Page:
Quantcast Figure 5-2. Towline Forces at Stern of Tow.

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TB 55-1900-232-10
Figure 5-2. Towline Forces at Stern of Tow.
T1 is the steady or static component of the towline tension, (R + Rwire) as discussed in Paragraph 6-3.2 In Figure 5-3, T
20,000 pounds. T2 and T3 fluctuate such that each has an average value of zero and their long-range effect on towing
speed will be nil. Maximum towline tension occurs when T2 and T3 are additive.
T2 is a slowly varying component of the tension due to yaw or sheering of the tow-slow swinging of the towed vessel from
one side of the course line to the other-and surge, or slow change of span between the tug and towed vessel Since each
swing takes several minutes, T2 also takes several minutes to vary from its maximum to its minimum and is sometimes
called a "quasi-steady" tension. In the example shown in Figure 5-3, T varies between -3,000 and +3,000 pounds.
The example shown in Figure 5-3 assumes constant speed and could apply to a small tow compared to the size and
power of the tug. For large tows, where slow swings can take 10 minutes or more, and for the typical situation where the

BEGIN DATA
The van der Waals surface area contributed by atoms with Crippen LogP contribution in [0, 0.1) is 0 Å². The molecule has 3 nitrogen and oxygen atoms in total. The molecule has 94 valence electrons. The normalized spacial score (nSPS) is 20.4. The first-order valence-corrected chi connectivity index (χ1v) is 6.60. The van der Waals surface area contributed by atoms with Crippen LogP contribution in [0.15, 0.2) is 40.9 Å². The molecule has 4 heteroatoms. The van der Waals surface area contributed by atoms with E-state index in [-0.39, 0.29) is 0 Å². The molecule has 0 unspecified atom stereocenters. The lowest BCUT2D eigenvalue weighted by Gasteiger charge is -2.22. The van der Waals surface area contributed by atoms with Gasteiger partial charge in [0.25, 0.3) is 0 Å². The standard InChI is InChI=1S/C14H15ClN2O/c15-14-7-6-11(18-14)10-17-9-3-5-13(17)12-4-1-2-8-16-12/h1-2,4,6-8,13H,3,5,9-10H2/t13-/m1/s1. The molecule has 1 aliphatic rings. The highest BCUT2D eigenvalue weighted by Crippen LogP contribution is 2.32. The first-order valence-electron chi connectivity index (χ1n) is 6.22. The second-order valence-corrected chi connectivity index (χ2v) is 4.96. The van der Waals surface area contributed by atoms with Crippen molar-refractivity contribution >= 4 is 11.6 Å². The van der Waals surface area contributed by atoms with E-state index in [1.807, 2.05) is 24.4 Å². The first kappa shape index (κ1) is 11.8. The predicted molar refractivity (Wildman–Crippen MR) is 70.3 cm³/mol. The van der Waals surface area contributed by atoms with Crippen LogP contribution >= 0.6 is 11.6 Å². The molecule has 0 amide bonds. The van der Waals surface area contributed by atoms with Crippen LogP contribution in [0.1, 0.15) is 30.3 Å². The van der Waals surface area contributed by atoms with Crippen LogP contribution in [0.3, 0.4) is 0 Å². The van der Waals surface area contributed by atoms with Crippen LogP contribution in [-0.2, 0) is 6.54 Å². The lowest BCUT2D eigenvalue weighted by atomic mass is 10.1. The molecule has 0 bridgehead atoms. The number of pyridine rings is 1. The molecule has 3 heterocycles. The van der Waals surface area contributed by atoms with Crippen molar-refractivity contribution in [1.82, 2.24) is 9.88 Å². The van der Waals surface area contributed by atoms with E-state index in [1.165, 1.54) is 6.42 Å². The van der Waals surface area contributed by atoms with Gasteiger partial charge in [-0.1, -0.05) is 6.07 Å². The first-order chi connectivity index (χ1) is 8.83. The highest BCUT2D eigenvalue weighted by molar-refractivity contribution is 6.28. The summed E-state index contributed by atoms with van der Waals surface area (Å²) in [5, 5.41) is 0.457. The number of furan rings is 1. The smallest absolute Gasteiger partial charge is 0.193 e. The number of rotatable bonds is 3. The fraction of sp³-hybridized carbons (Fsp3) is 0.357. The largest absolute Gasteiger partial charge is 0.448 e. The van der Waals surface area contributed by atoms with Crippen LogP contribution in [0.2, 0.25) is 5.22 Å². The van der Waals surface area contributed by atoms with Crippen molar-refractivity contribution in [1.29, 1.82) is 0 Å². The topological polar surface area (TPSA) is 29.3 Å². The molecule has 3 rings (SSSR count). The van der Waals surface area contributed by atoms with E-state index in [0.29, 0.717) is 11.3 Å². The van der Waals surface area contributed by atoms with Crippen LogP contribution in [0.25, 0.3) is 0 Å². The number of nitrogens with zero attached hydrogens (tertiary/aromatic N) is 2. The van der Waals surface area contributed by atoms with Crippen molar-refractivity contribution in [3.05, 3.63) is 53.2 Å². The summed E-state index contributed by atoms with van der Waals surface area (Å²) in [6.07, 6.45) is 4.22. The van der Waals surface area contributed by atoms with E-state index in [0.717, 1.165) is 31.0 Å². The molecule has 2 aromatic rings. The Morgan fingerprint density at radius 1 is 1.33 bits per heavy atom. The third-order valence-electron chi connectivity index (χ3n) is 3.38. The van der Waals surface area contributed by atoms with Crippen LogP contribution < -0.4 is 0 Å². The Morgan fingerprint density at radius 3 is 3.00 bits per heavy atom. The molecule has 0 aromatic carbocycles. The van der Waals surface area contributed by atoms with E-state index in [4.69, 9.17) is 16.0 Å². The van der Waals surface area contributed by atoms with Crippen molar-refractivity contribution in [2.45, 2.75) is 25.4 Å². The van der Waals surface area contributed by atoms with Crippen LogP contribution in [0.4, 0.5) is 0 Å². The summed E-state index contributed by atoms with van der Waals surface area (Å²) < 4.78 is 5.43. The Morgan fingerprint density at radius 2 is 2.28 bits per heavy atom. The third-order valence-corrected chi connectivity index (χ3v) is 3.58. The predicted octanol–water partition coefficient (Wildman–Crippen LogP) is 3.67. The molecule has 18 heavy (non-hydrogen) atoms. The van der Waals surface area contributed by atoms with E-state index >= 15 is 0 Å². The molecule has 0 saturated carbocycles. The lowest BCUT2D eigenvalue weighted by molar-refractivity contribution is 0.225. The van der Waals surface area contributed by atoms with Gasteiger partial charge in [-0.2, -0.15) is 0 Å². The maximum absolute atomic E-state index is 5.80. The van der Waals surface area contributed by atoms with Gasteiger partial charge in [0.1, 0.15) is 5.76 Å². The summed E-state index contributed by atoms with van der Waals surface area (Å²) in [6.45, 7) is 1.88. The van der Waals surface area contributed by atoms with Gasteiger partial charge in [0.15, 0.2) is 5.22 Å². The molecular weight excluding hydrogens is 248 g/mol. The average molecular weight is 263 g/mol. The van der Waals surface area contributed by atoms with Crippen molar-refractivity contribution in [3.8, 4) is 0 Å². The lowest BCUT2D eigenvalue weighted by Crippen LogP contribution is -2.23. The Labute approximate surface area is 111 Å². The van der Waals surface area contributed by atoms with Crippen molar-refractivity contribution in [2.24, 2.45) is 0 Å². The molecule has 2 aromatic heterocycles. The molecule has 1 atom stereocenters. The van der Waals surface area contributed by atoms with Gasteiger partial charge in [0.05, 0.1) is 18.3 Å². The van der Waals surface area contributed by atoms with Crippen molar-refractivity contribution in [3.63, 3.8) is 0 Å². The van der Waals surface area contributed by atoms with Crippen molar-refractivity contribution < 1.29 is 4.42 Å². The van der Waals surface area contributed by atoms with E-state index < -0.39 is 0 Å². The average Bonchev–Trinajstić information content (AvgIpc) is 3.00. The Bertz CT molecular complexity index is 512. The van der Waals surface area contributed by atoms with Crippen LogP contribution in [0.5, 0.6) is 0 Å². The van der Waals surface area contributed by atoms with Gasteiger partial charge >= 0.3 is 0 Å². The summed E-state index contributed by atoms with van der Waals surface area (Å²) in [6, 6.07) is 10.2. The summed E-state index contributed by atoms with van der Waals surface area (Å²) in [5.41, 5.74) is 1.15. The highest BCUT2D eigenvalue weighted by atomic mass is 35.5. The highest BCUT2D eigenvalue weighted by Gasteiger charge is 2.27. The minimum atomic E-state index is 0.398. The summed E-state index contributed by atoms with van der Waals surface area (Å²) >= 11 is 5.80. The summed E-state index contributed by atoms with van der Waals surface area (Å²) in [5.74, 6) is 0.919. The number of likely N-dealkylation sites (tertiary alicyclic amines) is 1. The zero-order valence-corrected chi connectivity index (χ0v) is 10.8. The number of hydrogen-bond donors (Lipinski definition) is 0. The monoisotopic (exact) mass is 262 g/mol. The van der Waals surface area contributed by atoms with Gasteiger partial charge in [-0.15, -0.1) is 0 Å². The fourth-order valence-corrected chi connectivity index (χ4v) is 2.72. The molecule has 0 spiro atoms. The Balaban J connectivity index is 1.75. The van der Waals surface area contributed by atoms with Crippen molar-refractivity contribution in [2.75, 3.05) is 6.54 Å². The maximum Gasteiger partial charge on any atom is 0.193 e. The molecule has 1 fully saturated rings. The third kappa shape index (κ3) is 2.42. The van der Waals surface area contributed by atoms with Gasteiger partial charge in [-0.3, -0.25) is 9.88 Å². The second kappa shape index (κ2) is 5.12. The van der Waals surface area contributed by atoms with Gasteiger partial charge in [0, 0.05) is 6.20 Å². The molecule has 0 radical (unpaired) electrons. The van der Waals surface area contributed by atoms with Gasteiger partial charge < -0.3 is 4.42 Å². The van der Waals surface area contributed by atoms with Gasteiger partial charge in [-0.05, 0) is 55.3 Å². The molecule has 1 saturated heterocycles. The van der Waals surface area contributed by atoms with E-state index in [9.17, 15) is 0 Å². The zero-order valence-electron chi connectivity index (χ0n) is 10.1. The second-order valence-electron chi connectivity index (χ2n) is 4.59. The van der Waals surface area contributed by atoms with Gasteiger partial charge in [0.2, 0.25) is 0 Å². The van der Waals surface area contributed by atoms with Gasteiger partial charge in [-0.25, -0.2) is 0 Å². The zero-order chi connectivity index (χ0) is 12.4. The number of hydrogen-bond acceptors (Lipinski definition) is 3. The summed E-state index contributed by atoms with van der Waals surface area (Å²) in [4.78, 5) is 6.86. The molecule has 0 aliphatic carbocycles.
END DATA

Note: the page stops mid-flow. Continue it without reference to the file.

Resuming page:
tow ship's power setting is constant, the tug and tow both slow down to accommodate the increased tow resistance This
is especially true when the tow sheers off to one side A poorly-behaved tow, therefore, cannot be expected to attain the
speed predicted by Appendix G without a significant increase in tug power and hawser tension, neither of which may be
possible or wise.
Another aspect of the badly sheering tow is that it can apply a significant additional tension peak when it "fetches up" at
the end of each excursion to the side This may dictate a further, deliberate slowing to protect the towing gear, especially
if the towing machine is not in its automatic mode.
T3 is due to the wave-induced seakeeping motions of the tug and tow. It is a random process with typical half-periods,
the time taken to vary from maximum to minimum, of 1 to 8 seconds. T3 depends on the detailed dynamics of the
responses of tug, tow and towline to time-varying forces. Thus, T is called a "dynamic-tension" component of the
towline tension and must be considered.
Determination of maximum values for the three components of towline tension is


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